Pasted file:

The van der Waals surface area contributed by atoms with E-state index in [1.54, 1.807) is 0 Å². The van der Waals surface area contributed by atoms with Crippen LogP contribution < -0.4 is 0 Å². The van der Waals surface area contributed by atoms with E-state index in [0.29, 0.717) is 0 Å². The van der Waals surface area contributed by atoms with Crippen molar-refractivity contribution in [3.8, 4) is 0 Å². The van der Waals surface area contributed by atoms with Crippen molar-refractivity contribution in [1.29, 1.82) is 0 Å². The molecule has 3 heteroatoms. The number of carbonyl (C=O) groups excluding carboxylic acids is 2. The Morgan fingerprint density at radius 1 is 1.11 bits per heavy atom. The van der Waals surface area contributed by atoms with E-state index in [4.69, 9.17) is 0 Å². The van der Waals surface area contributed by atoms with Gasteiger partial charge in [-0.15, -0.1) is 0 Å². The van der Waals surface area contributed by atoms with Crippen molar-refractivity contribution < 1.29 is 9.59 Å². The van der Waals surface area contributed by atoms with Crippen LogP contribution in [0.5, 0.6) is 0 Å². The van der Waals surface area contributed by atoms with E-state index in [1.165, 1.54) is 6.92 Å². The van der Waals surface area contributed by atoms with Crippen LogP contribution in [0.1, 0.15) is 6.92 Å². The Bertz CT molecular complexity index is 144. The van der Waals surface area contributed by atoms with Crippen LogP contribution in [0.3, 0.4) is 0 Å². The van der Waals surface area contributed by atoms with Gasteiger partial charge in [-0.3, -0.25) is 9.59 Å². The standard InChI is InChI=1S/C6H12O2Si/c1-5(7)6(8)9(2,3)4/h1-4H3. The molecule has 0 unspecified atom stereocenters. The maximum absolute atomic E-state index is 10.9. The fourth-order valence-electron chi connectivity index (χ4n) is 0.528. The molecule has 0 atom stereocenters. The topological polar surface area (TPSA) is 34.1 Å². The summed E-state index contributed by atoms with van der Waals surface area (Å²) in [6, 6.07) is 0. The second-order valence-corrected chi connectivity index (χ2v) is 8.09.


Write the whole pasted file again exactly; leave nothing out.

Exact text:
The van der Waals surface area contributed by atoms with E-state index in [1.54, 1.807) is 0 Å². The van der Waals surface area contributed by atoms with Crippen LogP contribution < -0.4 is 0 Å². The van der Waals surface area contributed by atoms with E-state index in [0.29, 0.717) is 0 Å². The van der Waals surface area contributed by atoms with Crippen molar-refractivity contribution in [3.8, 4) is 0 Å². The van der Waals surface area contributed by atoms with Crippen molar-refractivity contribution in [1.29, 1.82) is 0 Å². The molecule has 3 heteroatoms. The number of carbonyl (C=O) groups excluding carboxylic acids is 2. The Morgan fingerprint density at radius 1 is 1.11 bits per heavy atom. The van der Waals surface area contributed by atoms with E-state index in [4.69, 9.17) is 0 Å². The van der Waals surface area contributed by atoms with Gasteiger partial charge in [-0.15, -0.1) is 0 Å². The van der Waals surface area contributed by atoms with Crippen molar-refractivity contribution < 1.29 is 9.59 Å². The van der Waals surface area contributed by atoms with Crippen LogP contribution in [0.5, 0.6) is 0 Å². The van der Waals surface area contributed by atoms with E-state index in [1.165, 1.54) is 6.92 Å². The van der Waals surface area contributed by atoms with Crippen LogP contribution in [0.1, 0.15) is 6.92 Å². The Bertz CT molecular complexity index is 144. The van der Waals surface area contributed by atoms with Crippen LogP contribution in [0.3, 0.4) is 0 Å². The van der Waals surface area contributed by atoms with Gasteiger partial charge in [-0.3, -0.25) is 9.59 Å². The standard InChI is InChI=1S/C6H12O2Si/c1-5(7)6(8)9(2,3)4/h1-4H3. The molecule has 0 unspecified atom stereocenters. The maximum absolute atomic E-state index is 10.9. The fourth-order valence-electron chi connectivity index (χ4n) is 0.528. The molecule has 0 atom stereocenters. The topological polar surface area (TPSA) is 34.1 Å². The summed E-state index contributed by atoms with van der Waals surface area (Å²) in [6, 6.07) is 0. The second-order valence-corrected chi connectivity index (χ2v) is 8.09.